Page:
Aren’t cameras amazing? They allow you to save memories forever. But that is only if the event is happening in reality in front of you. What if there was a device that could recreate images that you have seen only in your mind, or on paper? This is the sort of technology that we didn’t know that we needed, but it may soon become a reality.

Could Technology Recreate Our Memories?

Led by Yukiyasu Kamitani, scientists at Kyoto University in Japan claim that they have utilized functional magnetic resonance imaging (fMRI) to successfully reconstruct images seen by human brains.


According to their paper which they have made available on bioRxiv, various photographs were presented, which they were then able to recreate pixel-by-pixel using artificial intelligence known as a deep neural network (DNN).

How Was The Study Conducted?

For the study, the scientists used three subjects (a 23-year-old female and two males aged 23 and 33). Each subject was shown photographs of things such as lions and post boxes, in addition to alphabetical letters and geometric shapes.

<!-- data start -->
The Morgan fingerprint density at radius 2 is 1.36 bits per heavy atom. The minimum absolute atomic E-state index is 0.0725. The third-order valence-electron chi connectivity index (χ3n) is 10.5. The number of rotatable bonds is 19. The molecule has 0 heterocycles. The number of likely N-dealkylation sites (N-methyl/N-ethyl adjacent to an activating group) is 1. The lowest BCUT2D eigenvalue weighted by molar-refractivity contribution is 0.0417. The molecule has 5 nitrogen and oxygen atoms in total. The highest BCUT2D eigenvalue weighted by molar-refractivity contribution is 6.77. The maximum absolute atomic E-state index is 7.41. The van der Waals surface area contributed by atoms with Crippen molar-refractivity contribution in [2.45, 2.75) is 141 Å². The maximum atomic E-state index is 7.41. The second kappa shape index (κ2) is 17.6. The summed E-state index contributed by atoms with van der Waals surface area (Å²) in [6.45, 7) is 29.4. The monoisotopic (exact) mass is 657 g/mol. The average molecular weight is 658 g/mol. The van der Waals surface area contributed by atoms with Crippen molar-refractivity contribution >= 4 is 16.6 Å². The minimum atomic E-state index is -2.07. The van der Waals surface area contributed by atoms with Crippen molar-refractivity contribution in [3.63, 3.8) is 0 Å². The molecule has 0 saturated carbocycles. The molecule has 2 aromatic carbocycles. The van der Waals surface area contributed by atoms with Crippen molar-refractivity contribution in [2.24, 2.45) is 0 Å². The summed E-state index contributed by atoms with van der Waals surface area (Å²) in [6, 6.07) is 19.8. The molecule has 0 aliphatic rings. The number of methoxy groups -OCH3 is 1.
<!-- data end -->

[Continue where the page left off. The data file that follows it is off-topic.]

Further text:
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An fMRI scanner was used to project the images, and each subject’s head was secured in place. Over a timespan of 10 months, each subject underwent various scanning sessions, lasting up to 2 hours each. 

What Were The Results?

The first experiment involved staring at each image for several seconds, before having a rest. The following experiment involved recalling one of the images and picturing it in their minds. By using the DNN, the scientists managed to decode the signals in the fMRI scanner and therefore create computer-generated reconstructed images of the photographs seen by the participants.


This process was very successful for images such as DVD players, flies, and feet. On the other hand, it was not as successful for images of snowmobiles and cowboy hats. Regardless, the scientists assert that by being able to translate brain activity into photographs, this approach could offer a window into the inner world of human beings.